Roll forming is a manufacturing process where strips of metal are bent into a new shape. The metal strip is placed in a series of rollers, each one slightly closer to the finished design. As the metal moves through the machine, each set of rollers bends the metal a very small amount. This prevents any additional deformation from sharp or unexpended bending. While roll forming is more expensive than many other forms of metal shaping, it has an extremely high success rate.
This form of manufacturing is nearly uniformly done with strips of steel. While some processes use other metals, these are a distinct minority. The steel used for these processes is often stored in large rolls shaped like a giant pinwheel. As the machine takes metal for roll forming, the wheel slowly unwinds until it needs replacement by another.
A roll-forming machine takes the strip of metal from the roll. As the metal feeds into the machine it is straightened out and measured for length. At certain preset intervals, the metal strips are cut to accommodate the size of the final product. The size of the roll and the cutting portion of the machine makes the starting side of a roll-forming machine much larger than the rest.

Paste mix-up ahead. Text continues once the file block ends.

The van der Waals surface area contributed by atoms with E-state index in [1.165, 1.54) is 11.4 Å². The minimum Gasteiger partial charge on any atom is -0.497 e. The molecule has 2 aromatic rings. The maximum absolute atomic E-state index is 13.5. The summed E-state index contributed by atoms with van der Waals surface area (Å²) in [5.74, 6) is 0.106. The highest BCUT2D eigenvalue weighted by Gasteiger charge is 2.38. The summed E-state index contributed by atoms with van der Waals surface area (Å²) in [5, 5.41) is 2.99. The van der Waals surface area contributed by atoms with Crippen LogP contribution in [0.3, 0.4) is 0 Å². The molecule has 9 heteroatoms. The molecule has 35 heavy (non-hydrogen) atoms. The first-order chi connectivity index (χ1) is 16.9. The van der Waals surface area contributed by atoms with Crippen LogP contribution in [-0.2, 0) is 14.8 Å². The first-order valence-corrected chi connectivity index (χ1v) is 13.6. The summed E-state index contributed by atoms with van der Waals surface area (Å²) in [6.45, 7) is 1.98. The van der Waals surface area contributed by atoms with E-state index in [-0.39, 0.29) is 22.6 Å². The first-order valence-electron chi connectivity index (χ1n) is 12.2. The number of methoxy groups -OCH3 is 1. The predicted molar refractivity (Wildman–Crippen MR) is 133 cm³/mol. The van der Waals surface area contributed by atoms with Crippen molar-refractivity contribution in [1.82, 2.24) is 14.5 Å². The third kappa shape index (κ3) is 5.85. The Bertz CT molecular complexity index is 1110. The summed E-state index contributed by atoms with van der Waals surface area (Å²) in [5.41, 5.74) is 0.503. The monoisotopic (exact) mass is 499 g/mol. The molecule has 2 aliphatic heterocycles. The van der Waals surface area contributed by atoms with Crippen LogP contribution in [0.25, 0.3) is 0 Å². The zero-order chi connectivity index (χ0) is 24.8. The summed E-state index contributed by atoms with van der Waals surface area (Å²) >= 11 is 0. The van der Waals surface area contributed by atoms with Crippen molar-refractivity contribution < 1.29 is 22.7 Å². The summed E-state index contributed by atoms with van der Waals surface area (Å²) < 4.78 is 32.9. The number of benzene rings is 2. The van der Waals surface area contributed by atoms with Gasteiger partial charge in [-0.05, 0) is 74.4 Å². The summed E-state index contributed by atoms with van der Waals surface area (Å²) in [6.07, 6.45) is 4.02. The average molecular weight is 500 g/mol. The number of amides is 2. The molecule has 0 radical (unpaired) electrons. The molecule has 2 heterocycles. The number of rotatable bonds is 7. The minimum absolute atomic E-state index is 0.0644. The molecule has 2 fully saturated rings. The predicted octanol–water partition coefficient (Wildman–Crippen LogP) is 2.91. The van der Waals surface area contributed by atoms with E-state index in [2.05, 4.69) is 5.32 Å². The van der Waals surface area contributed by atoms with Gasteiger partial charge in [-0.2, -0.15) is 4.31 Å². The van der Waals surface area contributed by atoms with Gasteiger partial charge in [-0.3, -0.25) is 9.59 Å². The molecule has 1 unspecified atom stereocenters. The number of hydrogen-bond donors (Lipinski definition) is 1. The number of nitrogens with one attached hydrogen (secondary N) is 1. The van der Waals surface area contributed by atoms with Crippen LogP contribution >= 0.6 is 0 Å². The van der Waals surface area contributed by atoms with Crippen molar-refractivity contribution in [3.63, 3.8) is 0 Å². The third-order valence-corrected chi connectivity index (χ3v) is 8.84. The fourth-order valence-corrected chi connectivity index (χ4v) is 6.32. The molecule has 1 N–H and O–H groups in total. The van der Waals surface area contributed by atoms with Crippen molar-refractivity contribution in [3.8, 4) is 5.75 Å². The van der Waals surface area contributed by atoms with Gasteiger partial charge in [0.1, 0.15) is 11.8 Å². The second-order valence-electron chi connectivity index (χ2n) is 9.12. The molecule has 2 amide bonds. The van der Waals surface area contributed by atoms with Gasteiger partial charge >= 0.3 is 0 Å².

With the exception of the front area, most roll-forming machines are quite long and thin. This is to accommodate the slow and incremental way the machine shapes the metal. Since they take up so much space and have such a specialized design, these machines are only used for processes that will be ongoing. For limited batch processes, smaller and less expensive machines are typically used.
After the metal is in the machine, it encounters a series of rollers. These rollers move the metal forward and, at the same time, create a very small change in its shape. At the end of the process, the metal strip may be a very complex shape, entirely done in tiny steps.
The primary reason for this is to protect the metal. Since the strips used in the machine are so thin, other forming methods have a possibility of damaging the metal beyond recovery. This would result in a large amount of wasted metal, time and money. With roll forming, the changes are so small that the metal is never put under enough stress to actually damage it, even though the final shape contains many folds.
The only drawback to roll forming is its expense. The machines are very large and highly-specialized. This means they are very expensive. In addition, setting up the rollers is a complex process often done by computer, resulting in a long setup or change over time.